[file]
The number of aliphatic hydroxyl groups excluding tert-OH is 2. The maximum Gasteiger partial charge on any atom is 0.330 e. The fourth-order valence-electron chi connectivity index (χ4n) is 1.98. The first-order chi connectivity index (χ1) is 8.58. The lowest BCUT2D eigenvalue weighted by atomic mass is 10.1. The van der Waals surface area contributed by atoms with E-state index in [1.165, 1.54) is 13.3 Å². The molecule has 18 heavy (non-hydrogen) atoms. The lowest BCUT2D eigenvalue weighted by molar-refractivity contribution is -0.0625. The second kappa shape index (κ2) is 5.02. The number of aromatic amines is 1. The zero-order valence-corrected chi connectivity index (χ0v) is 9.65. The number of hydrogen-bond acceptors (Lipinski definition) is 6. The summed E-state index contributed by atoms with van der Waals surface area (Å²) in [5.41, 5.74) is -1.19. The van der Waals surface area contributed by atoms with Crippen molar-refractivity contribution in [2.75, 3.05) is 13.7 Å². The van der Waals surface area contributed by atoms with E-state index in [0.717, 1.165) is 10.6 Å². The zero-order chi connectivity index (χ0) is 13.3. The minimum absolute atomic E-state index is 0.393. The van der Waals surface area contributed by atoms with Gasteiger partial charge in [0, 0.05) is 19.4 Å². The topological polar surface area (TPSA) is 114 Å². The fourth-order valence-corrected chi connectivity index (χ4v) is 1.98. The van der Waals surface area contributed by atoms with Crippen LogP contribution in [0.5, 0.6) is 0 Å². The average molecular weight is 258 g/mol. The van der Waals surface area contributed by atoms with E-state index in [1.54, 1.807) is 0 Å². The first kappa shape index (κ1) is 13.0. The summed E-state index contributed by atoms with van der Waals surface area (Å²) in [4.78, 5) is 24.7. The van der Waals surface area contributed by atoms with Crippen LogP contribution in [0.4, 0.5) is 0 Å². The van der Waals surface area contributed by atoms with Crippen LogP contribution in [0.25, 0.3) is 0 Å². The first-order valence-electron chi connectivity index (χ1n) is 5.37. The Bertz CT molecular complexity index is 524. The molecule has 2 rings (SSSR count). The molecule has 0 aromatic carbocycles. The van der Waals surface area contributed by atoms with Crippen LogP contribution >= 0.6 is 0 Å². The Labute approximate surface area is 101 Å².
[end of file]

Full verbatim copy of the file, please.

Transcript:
The number of aliphatic hydroxyl groups excluding tert-OH is 2. The maximum Gasteiger partial charge on any atom is 0.330 e. The fourth-order valence-electron chi connectivity index (χ4n) is 1.98. The first-order chi connectivity index (χ1) is 8.58. The lowest BCUT2D eigenvalue weighted by atomic mass is 10.1. The van der Waals surface area contributed by atoms with E-state index in [1.165, 1.54) is 13.3 Å². The molecule has 18 heavy (non-hydrogen) atoms. The lowest BCUT2D eigenvalue weighted by molar-refractivity contribution is -0.0625. The second kappa shape index (κ2) is 5.02. The number of aromatic amines is 1. The zero-order valence-corrected chi connectivity index (χ0v) is 9.65. The number of hydrogen-bond acceptors (Lipinski definition) is 6. The summed E-state index contributed by atoms with van der Waals surface area (Å²) in [5.41, 5.74) is -1.19. The van der Waals surface area contributed by atoms with Crippen molar-refractivity contribution in [2.75, 3.05) is 13.7 Å². The van der Waals surface area contributed by atoms with E-state index in [0.717, 1.165) is 10.6 Å². The zero-order chi connectivity index (χ0) is 13.3. The minimum absolute atomic E-state index is 0.393. The van der Waals surface area contributed by atoms with Gasteiger partial charge in [0, 0.05) is 19.4 Å². The topological polar surface area (TPSA) is 114 Å². The fourth-order valence-corrected chi connectivity index (χ4v) is 1.98. The van der Waals surface area contributed by atoms with Crippen LogP contribution in [0.5, 0.6) is 0 Å². The average molecular weight is 258 g/mol. The van der Waals surface area contributed by atoms with E-state index in [1.54, 1.807) is 0 Å². The first kappa shape index (κ1) is 13.0. The summed E-state index contributed by atoms with van der Waals surface area (Å²) in [4.78, 5) is 24.7. The van der Waals surface area contributed by atoms with Crippen LogP contribution in [0.4, 0.5) is 0 Å². The van der Waals surface area contributed by atoms with Crippen LogP contribution in [0.25, 0.3) is 0 Å². The first-order valence-electron chi connectivity index (χ1n) is 5.37. The Bertz CT molecular complexity index is 524. The molecule has 2 rings (SSSR count). The molecule has 0 aromatic carbocycles. The van der Waals surface area contributed by atoms with Crippen LogP contribution >= 0.6 is 0 Å². The Labute approximate surface area is 101 Å².